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Sudan’s ruling party accuses opposition of exploiting dialogue to overthrow regime

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June 12, 2014 (KHARTOUM) – Sudan’s ruling National Congress Party (NCP) has accused several opposition parties of exploiting a call by president Omer Hassan al-Bashir to engage in national dialogue to overthrow the regime and weaken the army.

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Sudan investment minister Mustafa Osman Ismail attends a news conference at the end of the International Donor Conference for Reconstruction and Development in Darfur, in Doha on April 8, 2013 (STR/AFP/Getty Images)

The NCP political secretary, Mustafa Osman Ismail, told Ashorooq TV on Wednesday that some opposition parties particularly the Sudanese Communist Party (SCP), Arab Ba’ath Party (ABP), and the Sudanese Congress Party dealt with the president’s initiative as an opportunity to overthrow the regime.

He added those parties were not keen about achieving national agreement, saying they didn’t attend any session of the national dialogue.

Ismail also accused those parties of spreading lies about the Rapid Support Forces (RSF) militia, saying they include foreign fighters, violate human rights and destroy the country.

He was speaking after the arrest of Sudanese Congress Party’s (SCP) leader, Ibrahim al-Shiekh who was accused of defaming the RSF.

The NCP official who is tasked with dialogue with the National Umma Party (NUP) said there are other opposition political parties which agreed to the national dialogue and attended its sessions, noting those parties also launched a campaign against military and security institutions.

He, however, avoided commenting on the arrest three weeks ago of NUP leader, Sadiq al-Mahdi, who was a fervent supporter of the national dialogue but detained after criticising the crimes committed by the militia group.

The NCP official further accused some newspapers of defamation, stressing the government is committed to dialogue in order to end the war, mitigate political polarization, avoid chaos, and arrive at national consensus prior to the upcoming elections.

The RSF militia, which is widely known as the Janjaweed militias, were originally mobilised by the Sudanese government to quell the insurgency that broke out in Sudan’s western region of Darfur in 2003.

Last year the government reactivated and restructured the militia groups again in under the command of NISS to fight rebel groups in Darfur region, South Kordofan and Blue Nile states following joint attacks by Sudanese Revolutionary Front (SRF) rebels in North and South Kordofan in April 2013.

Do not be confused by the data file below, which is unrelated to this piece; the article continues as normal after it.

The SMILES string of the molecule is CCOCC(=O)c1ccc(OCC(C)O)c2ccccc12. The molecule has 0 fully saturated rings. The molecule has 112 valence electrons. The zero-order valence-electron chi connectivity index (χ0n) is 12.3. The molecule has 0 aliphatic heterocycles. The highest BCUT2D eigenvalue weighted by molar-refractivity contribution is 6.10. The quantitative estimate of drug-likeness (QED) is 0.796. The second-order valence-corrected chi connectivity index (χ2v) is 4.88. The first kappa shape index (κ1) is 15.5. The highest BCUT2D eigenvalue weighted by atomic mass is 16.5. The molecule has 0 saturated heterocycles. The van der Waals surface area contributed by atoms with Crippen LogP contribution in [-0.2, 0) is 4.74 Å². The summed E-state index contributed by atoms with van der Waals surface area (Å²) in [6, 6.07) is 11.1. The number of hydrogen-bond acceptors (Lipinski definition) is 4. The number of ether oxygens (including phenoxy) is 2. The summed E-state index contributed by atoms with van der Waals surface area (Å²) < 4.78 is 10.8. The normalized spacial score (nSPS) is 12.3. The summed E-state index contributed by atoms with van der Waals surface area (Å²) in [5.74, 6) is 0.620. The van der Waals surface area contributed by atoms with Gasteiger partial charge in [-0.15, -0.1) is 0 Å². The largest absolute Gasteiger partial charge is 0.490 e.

OPPOSITION PARTIES TO MEET BASHIR

Meanwhile, the opposition forces which agreed to take part in the national dialogue said it officially requested a meeting with president Bashir in order to push forward the dialogue process and achieve national agreement.

The secretary general of the Nasserite Socialist Party (NSP) and member of the dialogue mechanism, Mustafa Mahmoud, said in a statement to the government- sponsored Sudan Media Center (SMC) that allowing political parties to hold meetings in public squares would promote the national dialogue.

He said that allowing absolute freedoms without restrictions will open the door for chaos and instability, calling upon rebel groups to achieve its objectives through peaceful means not military escalation which doesn’t serve interests of the country.

Mahmoud underscored that they continue to contact the rebel groups to join the national dialogue process, accusing unnamed political parties of seeking to sabotage the process.

Last January, Bashir called on political parties and armed groups to engage in a national dialogue to discuss four issues, including ending the civil war, allowing political freedoms, fighting against poverty and revitalising national identity.

He also held a political roundtable in Khartoum last April with the participation of 83 political parties.

The opposition alliance of the National Consensus Forces (NCF) boycotted the political roundtable, saying the government did not respond to its conditions.

(ST)

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